HomeAdmissionsCampus LifeAquinas.edu

Reverse Culture Shock

It seems like as soon as you mention anything about travelling outside of the country, someone always has some piece of advice to share.  Roll your clothes in your check bag, weigh your check bag beforehand, don’t talk to anyone at the airport, only get in the red cabs, never walk outside after sunset, try the food, eat the food, love the food, food, food, food!!  By the time you arrive to your destination, you are well-prepared and the transition is relatively smooth.  But what happens when it’s time to come home?  You’ve acclimated yourself to a new way of life including adhering to new rules, being exposed to a new climate, eating new food, and often speaking a new language.  Whereas before advice was abundant and at times overwhelming, now it is almost impossible to find.  It’s impossible to imagine what it will be like stepping back into the void you created when you left, but it’s inevitable.  All of the study abroad students and those who have gone abroad for an extended period of time have experienced this anxiety.  Having studied abroad in Costa Rica myself, I personally found out that although starting a new life in Costa Rica was challenging, returning home to the United States was one of the hardest things I have ever done in my entire life.

One aspect of travelling that I learned a long time ago is that nobody can possibly be as excited about your journey as you are.  Of course I tested this theory several times once I returned and it was supported with every “I’m pretending to care and look interested” response that I received.  But how can we expect one of our friends or family members to fully wrap their minds around what we went through when we can’t put our experiences into words anyways?  Sure, I can say, “My favorite part of the trip was standing under a star-soaked sky atop a mountain where an indigenous group lived and oh yeah, we got there by riding mustangs for a couple of hours and my horse took off in the woods and before I knew it an indigenous boy grabbed the reigns and led me the rest of the way and earlier we played soccer with an old basketball and laughed and cried and then took part in a celebration where the leader of the tribe gave us all an alcoholic beverage made from corn that had been “fermented” from a few members of the tribe chewing and chewing and chewing this corn until the end result was their saliva and that was the beverage and now here we are smack dab under a wall of the milky way without a single light to drown out the brightness of the gazillion stars that was my favorite part…” But now I look like a lunatic who needs to lay off the coffee.  So as a group we decided that we weren’t even going to try to explain anything we did unless asked to do so.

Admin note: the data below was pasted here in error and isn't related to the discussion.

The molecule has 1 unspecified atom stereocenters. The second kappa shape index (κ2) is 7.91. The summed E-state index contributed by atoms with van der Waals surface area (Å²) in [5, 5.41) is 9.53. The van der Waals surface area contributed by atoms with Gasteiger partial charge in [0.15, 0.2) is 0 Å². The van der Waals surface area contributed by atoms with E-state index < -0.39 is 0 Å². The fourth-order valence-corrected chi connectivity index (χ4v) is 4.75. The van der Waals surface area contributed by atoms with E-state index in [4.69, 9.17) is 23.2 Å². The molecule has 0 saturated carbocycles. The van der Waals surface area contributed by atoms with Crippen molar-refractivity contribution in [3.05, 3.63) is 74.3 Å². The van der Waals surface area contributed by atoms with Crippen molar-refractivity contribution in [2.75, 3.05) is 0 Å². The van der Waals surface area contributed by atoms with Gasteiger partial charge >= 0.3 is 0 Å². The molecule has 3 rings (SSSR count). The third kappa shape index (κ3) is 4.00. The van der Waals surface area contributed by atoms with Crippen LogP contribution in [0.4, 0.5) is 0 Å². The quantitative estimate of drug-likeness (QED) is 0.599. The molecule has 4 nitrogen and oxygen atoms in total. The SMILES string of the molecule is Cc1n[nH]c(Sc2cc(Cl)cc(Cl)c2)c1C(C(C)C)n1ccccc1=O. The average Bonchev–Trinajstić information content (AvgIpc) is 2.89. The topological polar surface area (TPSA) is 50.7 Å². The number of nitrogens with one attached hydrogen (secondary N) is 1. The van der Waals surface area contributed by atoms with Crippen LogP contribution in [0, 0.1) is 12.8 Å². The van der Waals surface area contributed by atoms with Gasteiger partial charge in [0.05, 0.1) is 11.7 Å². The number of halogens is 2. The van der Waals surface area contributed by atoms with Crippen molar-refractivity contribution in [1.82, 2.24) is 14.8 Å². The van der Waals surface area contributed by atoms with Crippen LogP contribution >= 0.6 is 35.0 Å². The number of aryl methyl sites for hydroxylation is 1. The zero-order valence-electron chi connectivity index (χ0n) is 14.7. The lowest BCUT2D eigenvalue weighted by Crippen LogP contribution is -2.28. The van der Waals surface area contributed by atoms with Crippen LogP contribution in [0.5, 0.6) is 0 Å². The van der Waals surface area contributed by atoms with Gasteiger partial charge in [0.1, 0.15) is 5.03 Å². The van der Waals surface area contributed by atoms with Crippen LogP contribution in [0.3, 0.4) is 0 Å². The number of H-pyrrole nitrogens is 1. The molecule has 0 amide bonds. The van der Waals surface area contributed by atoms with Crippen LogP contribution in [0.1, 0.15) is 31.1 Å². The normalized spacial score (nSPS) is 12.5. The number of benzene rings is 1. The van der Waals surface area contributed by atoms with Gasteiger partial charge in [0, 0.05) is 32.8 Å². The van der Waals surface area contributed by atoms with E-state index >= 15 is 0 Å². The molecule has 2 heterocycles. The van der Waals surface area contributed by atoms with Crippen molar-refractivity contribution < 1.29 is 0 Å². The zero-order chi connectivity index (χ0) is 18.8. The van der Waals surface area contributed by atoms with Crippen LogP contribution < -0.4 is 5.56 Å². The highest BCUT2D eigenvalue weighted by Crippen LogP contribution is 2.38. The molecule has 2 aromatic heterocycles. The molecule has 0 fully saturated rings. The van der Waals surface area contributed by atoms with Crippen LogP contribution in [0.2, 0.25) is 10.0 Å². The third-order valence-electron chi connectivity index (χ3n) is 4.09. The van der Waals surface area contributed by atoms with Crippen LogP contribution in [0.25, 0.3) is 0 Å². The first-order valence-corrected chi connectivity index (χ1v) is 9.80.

This was one of the easier lessons we learned.  We also faced our old friend groups who had four months’ worth of inside jokes and it seemed that now we were on the outside.  Being at home with my family felt eerie because it was almost as though I never even left.  Mom and dad still had the same routines, my dog looked the same except for a few more gray hairs in his muzzle but other than that, my other life was nearly untouched.  It was the strongest sensation of déjà vu I had experienced.  The aspect of the Northern American life that took me the longest to adjust to was the pace.  Everything was rushed and it was unacceptable to not be doing anything.  Whether being asked to hang out or headed to work or even working out, it seemed like there wasn’t enough time in the day.  To add to that our group had to relearn how to socialize in English which was quite the obstacle to overcome.  All of these areas were barriers that we never expected to encounter and although we didn’t have any warning, I’m glad we were able to adjust to everything that was thrown our way.  It has made us stronger and wiser, now being able to pass along what we have learned to those who are currently abroad or will be in the future.  Sometimes I have to be reminded that everything I did in Costa Rica wasn’t just a dream.  I actually went there and yes I actually came back and it will be an experience that will forever take up a large part of my heart.

Leave a Reply

Saint Scoop is the property of Aquinas College, © 2019